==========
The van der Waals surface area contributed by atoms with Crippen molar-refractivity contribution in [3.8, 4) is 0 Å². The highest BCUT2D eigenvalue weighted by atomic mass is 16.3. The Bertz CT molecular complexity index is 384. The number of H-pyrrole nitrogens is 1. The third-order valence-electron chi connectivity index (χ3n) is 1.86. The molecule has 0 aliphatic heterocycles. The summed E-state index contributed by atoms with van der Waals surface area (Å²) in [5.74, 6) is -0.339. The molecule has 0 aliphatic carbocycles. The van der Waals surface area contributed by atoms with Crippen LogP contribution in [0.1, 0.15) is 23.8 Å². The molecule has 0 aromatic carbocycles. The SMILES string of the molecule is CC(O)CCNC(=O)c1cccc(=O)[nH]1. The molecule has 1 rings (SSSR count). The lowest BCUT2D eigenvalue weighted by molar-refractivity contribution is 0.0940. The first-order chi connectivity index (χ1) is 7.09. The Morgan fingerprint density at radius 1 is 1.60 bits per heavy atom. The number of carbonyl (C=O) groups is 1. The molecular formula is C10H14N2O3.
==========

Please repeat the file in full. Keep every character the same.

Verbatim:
The van der Waals surface area contributed by atoms with Crippen molar-refractivity contribution in [3.8, 4) is 0 Å². The highest BCUT2D eigenvalue weighted by atomic mass is 16.3. The Bertz CT molecular complexity index is 384. The number of H-pyrrole nitrogens is 1. The third-order valence-electron chi connectivity index (χ3n) is 1.86. The molecule has 0 aliphatic heterocycles. The summed E-state index contributed by atoms with van der Waals surface area (Å²) in [5.74, 6) is -0.339. The molecule has 0 aliphatic carbocycles. The van der Waals surface area contributed by atoms with Crippen LogP contribution in [0.1, 0.15) is 23.8 Å². The molecule has 0 aromatic carbocycles. The SMILES string of the molecule is CC(O)CCNC(=O)c1cccc(=O)[nH]1. The molecule has 1 rings (SSSR count). The lowest BCUT2D eigenvalue weighted by molar-refractivity contribution is 0.0940. The first-order chi connectivity index (χ1) is 7.09. The Morgan fingerprint density at radius 1 is 1.60 bits per heavy atom. The number of carbonyl (C=O) groups is 1. The molecular formula is C10H14N2O3.